Turk has appropriated recognisable elements from artists such as Jacques-Louis David, Yves Klein, Marcel Duchamp, Andy Warhol, René Magritte, Alighiero Boetti, Robert Morris (artist) and Jasper Johns.

Elvis Presley

From 2005 Turk began producing a small number of silkscreen works on canvas, depicting himself as Elvis Presley, in a pose taken from the paintings by Andy Warhol of the same subject from the 1960s, such as Warhol's Triple Elvis. Turk applied diamond dust to some of the Elvis works made from diamanté applied to silkscreened canvas in vibrant pop colours, which sparkles in direct light. Warhol was one of the first artists to use diamond dust in his artworks. Examples of Turk's Elvis series are Diamond Yellow Elvis, 2005 and Diamond Pink Elvis, 2005.[3][4]

Che Guevara

A set of what appeared to be classic posters of Che Guevara in a beret, again revealed themselves on further scrutiny to be photos of Turk himself. Turk alleged that the management of London's (now defunct) Millennium Dome refused to display his Che Gavara (sic) sculpture, for fear of offending arms-manufacturing Dome sponsor BAe/Marconi (however a correspondent in Art Monthly magazine pointed out that work by the highly political left-wing cartoonist Ralph Steadman was being exhibited in the Dome at the same time).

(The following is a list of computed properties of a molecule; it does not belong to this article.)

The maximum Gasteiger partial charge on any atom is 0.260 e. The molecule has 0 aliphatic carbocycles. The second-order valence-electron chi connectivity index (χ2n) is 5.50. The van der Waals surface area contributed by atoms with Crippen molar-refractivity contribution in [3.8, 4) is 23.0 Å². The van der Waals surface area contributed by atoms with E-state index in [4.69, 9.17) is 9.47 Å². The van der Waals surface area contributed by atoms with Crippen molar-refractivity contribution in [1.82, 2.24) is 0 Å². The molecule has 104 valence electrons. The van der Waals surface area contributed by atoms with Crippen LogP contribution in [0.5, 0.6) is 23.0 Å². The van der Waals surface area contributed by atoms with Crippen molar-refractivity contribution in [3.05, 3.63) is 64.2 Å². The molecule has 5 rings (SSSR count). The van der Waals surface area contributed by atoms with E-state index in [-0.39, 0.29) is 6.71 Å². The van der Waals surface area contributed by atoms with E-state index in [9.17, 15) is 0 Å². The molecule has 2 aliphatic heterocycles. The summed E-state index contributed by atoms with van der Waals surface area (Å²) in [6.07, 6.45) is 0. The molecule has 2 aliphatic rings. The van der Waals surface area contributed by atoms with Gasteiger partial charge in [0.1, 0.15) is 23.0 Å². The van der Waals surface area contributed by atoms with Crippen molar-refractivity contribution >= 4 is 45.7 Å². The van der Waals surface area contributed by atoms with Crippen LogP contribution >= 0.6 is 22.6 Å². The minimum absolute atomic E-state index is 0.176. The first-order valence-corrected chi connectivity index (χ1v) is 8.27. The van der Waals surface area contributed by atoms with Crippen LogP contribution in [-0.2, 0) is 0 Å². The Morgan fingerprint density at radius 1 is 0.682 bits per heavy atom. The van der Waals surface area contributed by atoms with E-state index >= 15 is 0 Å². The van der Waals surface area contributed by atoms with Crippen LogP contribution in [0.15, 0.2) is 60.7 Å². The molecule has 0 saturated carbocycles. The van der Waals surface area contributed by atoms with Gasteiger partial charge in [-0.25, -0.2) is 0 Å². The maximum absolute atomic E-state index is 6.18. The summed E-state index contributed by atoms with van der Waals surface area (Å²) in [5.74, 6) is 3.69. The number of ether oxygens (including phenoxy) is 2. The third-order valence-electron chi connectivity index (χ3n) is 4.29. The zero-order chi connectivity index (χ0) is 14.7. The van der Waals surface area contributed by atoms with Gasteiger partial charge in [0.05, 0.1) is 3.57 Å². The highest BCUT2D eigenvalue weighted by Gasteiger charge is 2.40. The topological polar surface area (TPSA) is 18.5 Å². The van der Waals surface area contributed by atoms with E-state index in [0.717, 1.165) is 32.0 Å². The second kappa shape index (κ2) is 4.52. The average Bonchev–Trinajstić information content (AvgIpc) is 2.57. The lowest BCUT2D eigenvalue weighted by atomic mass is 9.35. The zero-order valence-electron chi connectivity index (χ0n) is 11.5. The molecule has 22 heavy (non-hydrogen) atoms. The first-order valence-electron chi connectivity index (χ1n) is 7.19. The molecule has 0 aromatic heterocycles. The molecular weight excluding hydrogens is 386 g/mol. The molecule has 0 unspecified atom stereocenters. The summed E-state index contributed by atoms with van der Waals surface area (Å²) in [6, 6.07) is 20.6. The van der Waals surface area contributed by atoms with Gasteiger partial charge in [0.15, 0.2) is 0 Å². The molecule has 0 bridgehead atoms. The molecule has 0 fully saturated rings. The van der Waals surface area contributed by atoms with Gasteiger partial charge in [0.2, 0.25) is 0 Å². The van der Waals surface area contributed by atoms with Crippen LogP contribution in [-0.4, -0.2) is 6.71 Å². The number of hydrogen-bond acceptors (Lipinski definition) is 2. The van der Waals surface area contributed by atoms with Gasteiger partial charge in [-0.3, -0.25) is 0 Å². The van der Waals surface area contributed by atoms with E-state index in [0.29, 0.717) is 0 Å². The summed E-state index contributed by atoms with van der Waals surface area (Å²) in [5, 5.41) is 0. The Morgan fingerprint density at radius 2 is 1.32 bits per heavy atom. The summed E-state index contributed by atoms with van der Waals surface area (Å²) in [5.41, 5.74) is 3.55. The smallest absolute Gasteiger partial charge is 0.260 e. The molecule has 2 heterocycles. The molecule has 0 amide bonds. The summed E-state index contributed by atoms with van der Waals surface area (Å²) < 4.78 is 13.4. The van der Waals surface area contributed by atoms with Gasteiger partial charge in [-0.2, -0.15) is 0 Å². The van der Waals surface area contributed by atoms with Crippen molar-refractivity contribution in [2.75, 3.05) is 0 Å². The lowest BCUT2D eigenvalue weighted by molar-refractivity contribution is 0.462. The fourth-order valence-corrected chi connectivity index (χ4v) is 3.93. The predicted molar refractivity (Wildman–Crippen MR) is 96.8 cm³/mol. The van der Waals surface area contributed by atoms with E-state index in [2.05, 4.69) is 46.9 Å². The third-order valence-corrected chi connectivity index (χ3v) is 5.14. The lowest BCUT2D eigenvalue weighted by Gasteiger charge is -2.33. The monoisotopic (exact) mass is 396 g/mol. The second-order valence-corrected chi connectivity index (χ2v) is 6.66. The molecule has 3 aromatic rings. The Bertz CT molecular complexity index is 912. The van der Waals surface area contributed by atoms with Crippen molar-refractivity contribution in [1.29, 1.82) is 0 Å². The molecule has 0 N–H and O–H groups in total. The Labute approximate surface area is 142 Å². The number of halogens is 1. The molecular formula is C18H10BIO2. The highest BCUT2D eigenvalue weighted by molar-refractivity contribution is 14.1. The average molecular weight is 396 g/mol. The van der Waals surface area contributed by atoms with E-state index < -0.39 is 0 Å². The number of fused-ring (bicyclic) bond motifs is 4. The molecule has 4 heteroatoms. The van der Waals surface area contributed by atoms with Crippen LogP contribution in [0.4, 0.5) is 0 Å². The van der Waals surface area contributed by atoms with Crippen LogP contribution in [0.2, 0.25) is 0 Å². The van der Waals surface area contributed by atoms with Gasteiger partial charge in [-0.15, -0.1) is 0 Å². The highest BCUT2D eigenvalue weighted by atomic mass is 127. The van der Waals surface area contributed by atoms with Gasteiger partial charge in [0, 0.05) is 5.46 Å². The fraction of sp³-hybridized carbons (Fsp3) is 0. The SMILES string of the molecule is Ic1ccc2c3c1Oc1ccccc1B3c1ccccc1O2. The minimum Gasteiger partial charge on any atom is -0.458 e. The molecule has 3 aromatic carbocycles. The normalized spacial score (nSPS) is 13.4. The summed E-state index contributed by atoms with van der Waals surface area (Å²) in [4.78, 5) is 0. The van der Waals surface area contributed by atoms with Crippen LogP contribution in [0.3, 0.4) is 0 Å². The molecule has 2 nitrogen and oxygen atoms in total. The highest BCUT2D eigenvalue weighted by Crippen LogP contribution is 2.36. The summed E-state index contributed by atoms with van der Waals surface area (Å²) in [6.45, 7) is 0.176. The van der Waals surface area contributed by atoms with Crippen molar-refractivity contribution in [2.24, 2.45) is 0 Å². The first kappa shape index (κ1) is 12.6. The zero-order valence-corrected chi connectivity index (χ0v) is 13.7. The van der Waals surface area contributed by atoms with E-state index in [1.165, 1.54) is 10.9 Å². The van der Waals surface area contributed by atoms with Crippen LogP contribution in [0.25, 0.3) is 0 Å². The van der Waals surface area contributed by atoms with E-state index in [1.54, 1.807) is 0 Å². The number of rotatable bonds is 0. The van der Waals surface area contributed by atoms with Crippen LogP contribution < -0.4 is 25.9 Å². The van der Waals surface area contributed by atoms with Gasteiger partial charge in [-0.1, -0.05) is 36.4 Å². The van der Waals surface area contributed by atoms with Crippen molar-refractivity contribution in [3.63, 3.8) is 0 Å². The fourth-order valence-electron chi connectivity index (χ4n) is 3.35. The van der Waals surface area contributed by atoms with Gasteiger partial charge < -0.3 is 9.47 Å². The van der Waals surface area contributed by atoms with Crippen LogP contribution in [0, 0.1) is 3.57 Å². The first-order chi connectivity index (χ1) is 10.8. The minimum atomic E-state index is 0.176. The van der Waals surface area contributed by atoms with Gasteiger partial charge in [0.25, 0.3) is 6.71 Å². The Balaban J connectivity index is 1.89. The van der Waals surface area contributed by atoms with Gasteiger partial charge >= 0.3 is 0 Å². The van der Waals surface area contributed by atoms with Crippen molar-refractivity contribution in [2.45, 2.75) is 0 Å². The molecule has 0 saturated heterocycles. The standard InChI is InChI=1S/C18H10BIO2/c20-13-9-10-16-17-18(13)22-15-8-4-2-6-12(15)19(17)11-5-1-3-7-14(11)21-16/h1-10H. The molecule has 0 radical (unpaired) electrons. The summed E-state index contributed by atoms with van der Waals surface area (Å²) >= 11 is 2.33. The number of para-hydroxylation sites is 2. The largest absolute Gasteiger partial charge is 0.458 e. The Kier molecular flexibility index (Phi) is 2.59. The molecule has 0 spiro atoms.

Sculpture and public works

A series of three-dimensional Trompe-l'œil works includes objects cast into bronze, painted to give the appearance of the original object. Possibly his most revered works, these include bronze sculptures of plastic rubbish bags, see "Bag" (2000). Other sculptures include "Nomad" (2002), a bronze cast of a sleeping bag, and Box (2002), which resembles a cardboard box. Turk is perhaps the leading exponent of the painted bronze, and has cast objects from spent matches to worn paving slabs to discarded vehicle exhaust pipes.